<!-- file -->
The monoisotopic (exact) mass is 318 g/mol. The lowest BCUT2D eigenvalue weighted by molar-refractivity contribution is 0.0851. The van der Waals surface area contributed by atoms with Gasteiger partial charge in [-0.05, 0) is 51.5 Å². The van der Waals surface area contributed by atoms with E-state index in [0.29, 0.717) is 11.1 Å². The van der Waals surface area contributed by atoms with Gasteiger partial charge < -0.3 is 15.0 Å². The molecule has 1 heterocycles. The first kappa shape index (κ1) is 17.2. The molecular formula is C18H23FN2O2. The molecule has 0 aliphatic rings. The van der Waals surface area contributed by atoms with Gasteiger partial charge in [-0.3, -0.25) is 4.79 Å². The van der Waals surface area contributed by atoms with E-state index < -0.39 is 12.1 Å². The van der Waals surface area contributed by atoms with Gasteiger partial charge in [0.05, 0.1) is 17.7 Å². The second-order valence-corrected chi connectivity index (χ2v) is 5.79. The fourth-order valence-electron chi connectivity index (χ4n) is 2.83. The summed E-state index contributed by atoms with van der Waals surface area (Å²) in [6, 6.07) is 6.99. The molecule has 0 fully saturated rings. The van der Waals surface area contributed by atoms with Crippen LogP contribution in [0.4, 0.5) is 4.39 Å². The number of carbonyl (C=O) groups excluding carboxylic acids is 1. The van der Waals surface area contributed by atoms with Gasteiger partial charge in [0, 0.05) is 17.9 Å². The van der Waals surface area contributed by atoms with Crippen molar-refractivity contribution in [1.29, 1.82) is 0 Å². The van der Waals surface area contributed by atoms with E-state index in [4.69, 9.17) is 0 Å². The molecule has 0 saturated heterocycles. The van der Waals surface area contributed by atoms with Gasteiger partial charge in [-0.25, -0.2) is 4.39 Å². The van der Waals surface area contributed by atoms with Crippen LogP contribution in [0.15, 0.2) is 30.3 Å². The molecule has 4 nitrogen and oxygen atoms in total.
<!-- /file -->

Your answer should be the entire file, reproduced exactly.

The monoisotopic (exact) mass is 318 g/mol. The lowest BCUT2D eigenvalue weighted by molar-refractivity contribution is 0.0851. The van der Waals surface area contributed by atoms with Gasteiger partial charge in [-0.05, 0) is 51.5 Å². The van der Waals surface area contributed by atoms with E-state index in [0.29, 0.717) is 11.1 Å². The van der Waals surface area contributed by atoms with Gasteiger partial charge < -0.3 is 15.0 Å². The molecule has 1 heterocycles. The first kappa shape index (κ1) is 17.2. The molecular formula is C18H23FN2O2. The molecule has 0 aliphatic rings. The van der Waals surface area contributed by atoms with Gasteiger partial charge in [-0.3, -0.25) is 4.79 Å². The van der Waals surface area contributed by atoms with E-state index < -0.39 is 12.1 Å². The van der Waals surface area contributed by atoms with Gasteiger partial charge in [0.05, 0.1) is 17.7 Å². The second-order valence-corrected chi connectivity index (χ2v) is 5.79. The fourth-order valence-electron chi connectivity index (χ4n) is 2.83. The summed E-state index contributed by atoms with van der Waals surface area (Å²) in [6, 6.07) is 6.99. The molecule has 0 fully saturated rings. The van der Waals surface area contributed by atoms with Crippen LogP contribution in [0.4, 0.5) is 4.39 Å². The number of carbonyl (C=O) groups excluding carboxylic acids is 1. The van der Waals surface area contributed by atoms with Gasteiger partial charge in [0, 0.05) is 17.9 Å². The van der Waals surface area contributed by atoms with Crippen molar-refractivity contribution in [1.29, 1.82) is 0 Å². The van der Waals surface area contributed by atoms with E-state index in [4.69, 9.17) is 0 Å². The molecule has 0 saturated heterocycles. The van der Waals surface area contributed by atoms with Gasteiger partial charge in [-0.25, -0.2) is 4.39 Å². The van der Waals surface area contributed by atoms with Crippen LogP contribution in [0.15, 0.2) is 30.3 Å². The molecule has 4 nitrogen and oxygen atoms in total.